Transferring 16mm to Digital


New member
If transferring 16mm to HD either DVCPro HD or Sony HDCam the film has to be transferred to 23.98fps right? If thats the case does that mean during production your sound should be going at 23.98 because even though a film camera is running 24fps your transferring it to digital at 23.98?

Also on bigger budget film projects when they go to digital and than make film prints is the process 24-23.98 back to 24?
If you shoot digitally at 23.976 fps, you still transfer to 35mm film at a 1:1 ratio, i.e. one frame of digital is recorded to one frame of film. So basically you are just projecting 23.976 fps footage slightly faster at 24 fps in the film print.

If you shoot digitally at 23.976 fps, you should record sound at that rate though it may involve selecting 29.97 fps on the sound recorder for TC (time code) purposes. This info is old but probably still relevant:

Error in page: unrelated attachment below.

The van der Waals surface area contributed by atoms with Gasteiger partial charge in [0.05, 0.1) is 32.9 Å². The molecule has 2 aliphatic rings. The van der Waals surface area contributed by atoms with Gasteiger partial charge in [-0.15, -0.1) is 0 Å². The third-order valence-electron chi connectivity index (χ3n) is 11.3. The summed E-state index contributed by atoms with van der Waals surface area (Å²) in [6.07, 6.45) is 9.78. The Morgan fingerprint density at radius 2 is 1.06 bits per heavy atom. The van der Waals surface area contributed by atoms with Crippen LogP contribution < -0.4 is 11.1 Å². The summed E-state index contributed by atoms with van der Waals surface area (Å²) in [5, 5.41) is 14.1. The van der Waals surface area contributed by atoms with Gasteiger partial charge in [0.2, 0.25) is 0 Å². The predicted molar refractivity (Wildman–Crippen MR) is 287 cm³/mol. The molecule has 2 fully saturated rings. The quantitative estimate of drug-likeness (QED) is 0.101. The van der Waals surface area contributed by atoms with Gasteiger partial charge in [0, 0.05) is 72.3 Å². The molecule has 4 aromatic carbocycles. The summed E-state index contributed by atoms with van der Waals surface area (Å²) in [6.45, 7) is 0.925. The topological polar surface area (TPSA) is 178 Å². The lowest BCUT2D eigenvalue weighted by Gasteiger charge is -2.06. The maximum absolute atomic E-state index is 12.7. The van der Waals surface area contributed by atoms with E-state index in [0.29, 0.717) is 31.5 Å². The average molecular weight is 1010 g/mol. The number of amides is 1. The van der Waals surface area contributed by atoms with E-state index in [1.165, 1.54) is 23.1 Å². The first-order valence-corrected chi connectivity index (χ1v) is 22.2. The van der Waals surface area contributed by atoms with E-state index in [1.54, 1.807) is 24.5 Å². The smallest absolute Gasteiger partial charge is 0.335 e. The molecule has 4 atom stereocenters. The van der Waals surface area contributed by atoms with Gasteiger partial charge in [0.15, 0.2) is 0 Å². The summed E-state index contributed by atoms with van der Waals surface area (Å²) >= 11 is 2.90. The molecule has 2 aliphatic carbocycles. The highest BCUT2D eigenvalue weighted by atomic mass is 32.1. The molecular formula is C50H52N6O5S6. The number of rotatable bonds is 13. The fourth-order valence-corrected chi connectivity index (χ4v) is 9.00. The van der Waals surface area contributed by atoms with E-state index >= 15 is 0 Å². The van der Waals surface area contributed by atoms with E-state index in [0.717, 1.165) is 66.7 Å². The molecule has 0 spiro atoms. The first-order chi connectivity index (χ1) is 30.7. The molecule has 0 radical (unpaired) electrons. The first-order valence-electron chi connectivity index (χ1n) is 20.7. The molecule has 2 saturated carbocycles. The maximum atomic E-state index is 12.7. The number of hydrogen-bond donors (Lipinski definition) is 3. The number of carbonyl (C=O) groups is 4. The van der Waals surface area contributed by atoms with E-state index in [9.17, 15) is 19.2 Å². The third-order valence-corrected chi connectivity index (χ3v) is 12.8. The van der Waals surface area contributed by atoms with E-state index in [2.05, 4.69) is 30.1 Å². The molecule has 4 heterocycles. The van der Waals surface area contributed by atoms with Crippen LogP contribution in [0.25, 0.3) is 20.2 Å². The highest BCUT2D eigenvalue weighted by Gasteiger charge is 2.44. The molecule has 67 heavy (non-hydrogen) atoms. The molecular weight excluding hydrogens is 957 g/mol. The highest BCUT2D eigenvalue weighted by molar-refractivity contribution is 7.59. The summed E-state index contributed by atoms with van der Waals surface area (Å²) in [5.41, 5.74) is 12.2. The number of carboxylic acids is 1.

If you shoot film, you can shoot at 24 fps and record the sound using 30 fps TC... since the footage gets telecine-transferred in 60 Hz countries at 23.976 fps (because both NTSC and HD work at 59.94 Hz instead of 60 Hz), the post house will pulldown the sound to match for editorial / dailies syncing purposes.

All of this is really an audio sync issue, not so much an image issue -- the trouble is that post is sometimes done at 23.976 fps or 59.94 Hz, but the final film-out is still projected at 24 fps, so at some point, the audio has to be adjusted to match if it doesn't already. So if you shoot at 24 fps and run the sound at the same speed, when you finally do a mix using a film print, your sound sync is correct, but while in a 59.94 Hz post, you were working with pulled-down sound. Whereas if you shot at 23.976 on a digital camera and the sound was recorded at that speed, and did the sound mix at 23.976 fps using a digital copy, then after the film-out, the sound sync has to be adjusted for 24 fps.

I'm not really an editor or a sound mixer so you'd get better advice on these issues from one of those types of people.